A damaging admission is a brutally honest conceit regarding your event. In the case of a food truck event, the weather could be your damaging admission. You’re far better off coming out and acknowledging the weather in relation to your event. “Yes, it might actually rain, so we’ve done this . . . ” The best place to address any weather concerns is right on your event web site. Below is a sample excerpt of a “damaging admission” related to the bad weather conditions and a food truck event. Feel free to borrow any concepts or ideas from below.
We cannot guarantee the weather . . . Please don’t rely on the weather forecast to help you make up your mind. In our experience “the forecast is usually wrong” for both good weather and bad. Your safety and the public’s safety is the number one concern of any food truck event. It’s important for you to know each truck has a plan to accommodate for various weather conditions, including rain.
Important Weather Note
Unfortunately we aren’t in a position where we can offer refunds for weather. The food truck event will go on in rain or shine.
The above admission won’t have any negative impact on advance ticket sales for the event. People will still purchase tickets. And, they will be very appreciative that you acknowledged the weather right on the ticket page. If you have an outdoor food truck event, always acknowledge what happens IF the weather turns sour.
Create a backup plan if bad weather has the potential to disrupt your event. Obviously the first priority is patron safety when it comes to weather. Too many event organizers and planners have no plan for when then weather craps out. Is there something else you can do, in spite of the weather, to ensure patrons have a positive experience at your event?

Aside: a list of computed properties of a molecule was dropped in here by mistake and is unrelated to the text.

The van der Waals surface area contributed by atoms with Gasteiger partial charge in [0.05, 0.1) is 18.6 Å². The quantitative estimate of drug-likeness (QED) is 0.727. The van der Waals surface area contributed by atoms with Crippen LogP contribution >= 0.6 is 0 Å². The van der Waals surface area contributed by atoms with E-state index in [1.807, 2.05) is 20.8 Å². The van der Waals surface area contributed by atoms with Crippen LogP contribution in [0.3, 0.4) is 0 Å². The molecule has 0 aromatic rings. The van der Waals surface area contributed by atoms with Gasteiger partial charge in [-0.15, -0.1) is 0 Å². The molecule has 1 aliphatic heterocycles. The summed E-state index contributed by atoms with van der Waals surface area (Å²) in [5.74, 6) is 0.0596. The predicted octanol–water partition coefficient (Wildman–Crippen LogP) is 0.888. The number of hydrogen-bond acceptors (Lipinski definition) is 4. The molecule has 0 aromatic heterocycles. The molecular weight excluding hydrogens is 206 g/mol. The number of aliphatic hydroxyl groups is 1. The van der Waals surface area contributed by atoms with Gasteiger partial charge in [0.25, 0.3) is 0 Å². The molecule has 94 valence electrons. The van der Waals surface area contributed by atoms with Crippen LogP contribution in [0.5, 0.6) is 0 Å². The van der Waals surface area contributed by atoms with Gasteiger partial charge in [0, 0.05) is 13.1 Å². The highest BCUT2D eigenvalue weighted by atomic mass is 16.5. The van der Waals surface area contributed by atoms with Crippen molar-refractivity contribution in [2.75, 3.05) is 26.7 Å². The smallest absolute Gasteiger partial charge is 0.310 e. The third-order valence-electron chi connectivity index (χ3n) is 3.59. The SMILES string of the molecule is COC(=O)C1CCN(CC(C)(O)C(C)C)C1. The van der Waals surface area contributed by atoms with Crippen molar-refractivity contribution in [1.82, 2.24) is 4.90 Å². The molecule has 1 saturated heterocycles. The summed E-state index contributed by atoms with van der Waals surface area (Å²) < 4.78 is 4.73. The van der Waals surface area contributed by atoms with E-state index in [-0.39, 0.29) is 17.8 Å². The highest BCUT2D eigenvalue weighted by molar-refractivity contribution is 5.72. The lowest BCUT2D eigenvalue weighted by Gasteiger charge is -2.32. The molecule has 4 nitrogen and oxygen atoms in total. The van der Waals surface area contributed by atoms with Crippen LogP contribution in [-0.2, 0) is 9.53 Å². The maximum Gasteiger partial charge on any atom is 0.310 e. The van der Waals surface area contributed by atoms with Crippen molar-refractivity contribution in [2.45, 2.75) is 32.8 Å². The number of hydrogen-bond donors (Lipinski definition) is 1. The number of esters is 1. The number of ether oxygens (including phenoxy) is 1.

If you have some experience in countering bad weather at your food truck event, please comment and leave a suggestion.
Being part of a local food truck festival is a great way to maintain or attract the interest of existing and potential customers.
A food truck festival can be a venue for all kinds of occasions, including live concerts or shows, stand-up comedy, movie screenings, tastings, holiday parties, fundraisers, tournaments and contests such as bake-offs or eating contests.
However, you must market your event in order for it to be successful.
Fliers and posters are probably the most popular medium for event marketing. They are very low-cost, and are especially effective when placed on local bulletin boards in college campuses, gas stations and other retail businesses.
You should also place your fliers in brochure stations at hotel lobbies, airports and convention centers.
If you can partner with another local business or organization to put on a food truck event, you will increase your marketing power and reach a broader audience. Consider co-sponsoring an event with a local charity, company or even a local bar.
Email, social media, text message and print marketing can all be used to market your event. In your marketing automation messages, consider including a link to an event calendar on your website. You can also use a social networking site like Evite to send customers an invitation to any upcoming events.
Send a press release to the city newspaper and news station. If you get lucky, they might decide to write an article or broadcast a story about your upcoming food truck event. You should also request to be listed in the “Events” section of the city journal, if possible.
Mobile Cuisine Magazine offers an event section within our website to advertise food truck events for free. We often serve as a resource for locals looking for upcoming events as well as traveling foodies who may be in your area at the time the event is scheduled. You can submit your event information to admin@mobile-cuisine to have our staff add your event.